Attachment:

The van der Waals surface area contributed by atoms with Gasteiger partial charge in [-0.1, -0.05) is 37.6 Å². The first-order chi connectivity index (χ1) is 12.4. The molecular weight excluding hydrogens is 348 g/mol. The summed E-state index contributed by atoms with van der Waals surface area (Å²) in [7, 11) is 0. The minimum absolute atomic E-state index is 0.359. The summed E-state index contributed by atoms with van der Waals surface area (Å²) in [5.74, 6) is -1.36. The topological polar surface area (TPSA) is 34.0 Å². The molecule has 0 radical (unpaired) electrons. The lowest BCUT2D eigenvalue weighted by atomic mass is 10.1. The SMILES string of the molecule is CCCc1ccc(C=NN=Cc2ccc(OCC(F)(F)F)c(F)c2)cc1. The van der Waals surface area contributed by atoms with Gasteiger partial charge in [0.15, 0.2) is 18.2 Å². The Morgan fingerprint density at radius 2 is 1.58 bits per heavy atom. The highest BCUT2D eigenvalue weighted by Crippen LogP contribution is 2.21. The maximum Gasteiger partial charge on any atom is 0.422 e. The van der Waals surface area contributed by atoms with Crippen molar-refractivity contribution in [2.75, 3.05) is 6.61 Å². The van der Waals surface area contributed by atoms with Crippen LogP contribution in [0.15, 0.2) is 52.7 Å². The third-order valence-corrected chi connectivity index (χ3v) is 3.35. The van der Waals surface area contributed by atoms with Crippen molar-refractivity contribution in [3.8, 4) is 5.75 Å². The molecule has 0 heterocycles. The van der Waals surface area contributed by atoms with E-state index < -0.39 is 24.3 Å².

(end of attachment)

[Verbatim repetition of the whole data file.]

The van der Waals surface area contributed by atoms with Gasteiger partial charge in [-0.1, -0.05) is 37.6 Å². The first-order chi connectivity index (χ1) is 12.4. The molecular weight excluding hydrogens is 348 g/mol. The summed E-state index contributed by atoms with van der Waals surface area (Å²) in [7, 11) is 0. The minimum absolute atomic E-state index is 0.359. The summed E-state index contributed by atoms with van der Waals surface area (Å²) in [5.74, 6) is -1.36. The topological polar surface area (TPSA) is 34.0 Å². The molecule has 0 radical (unpaired) electrons. The lowest BCUT2D eigenvalue weighted by atomic mass is 10.1. The SMILES string of the molecule is CCCc1ccc(C=NN=Cc2ccc(OCC(F)(F)F)c(F)c2)cc1. The van der Waals surface area contributed by atoms with Gasteiger partial charge in [0.15, 0.2) is 18.2 Å². The Morgan fingerprint density at radius 2 is 1.58 bits per heavy atom. The highest BCUT2D eigenvalue weighted by Crippen LogP contribution is 2.21. The maximum Gasteiger partial charge on any atom is 0.422 e. The van der Waals surface area contributed by atoms with Crippen molar-refractivity contribution in [2.75, 3.05) is 6.61 Å². The van der Waals surface area contributed by atoms with Crippen LogP contribution in [0.15, 0.2) is 52.7 Å². The third-order valence-corrected chi connectivity index (χ3v) is 3.35. The van der Waals surface area contributed by atoms with Crippen molar-refractivity contribution in [3.8, 4) is 5.75 Å². The molecule has 0 heterocycles. The van der Waals surface area contributed by atoms with E-state index < -0.39 is 24.3 Å².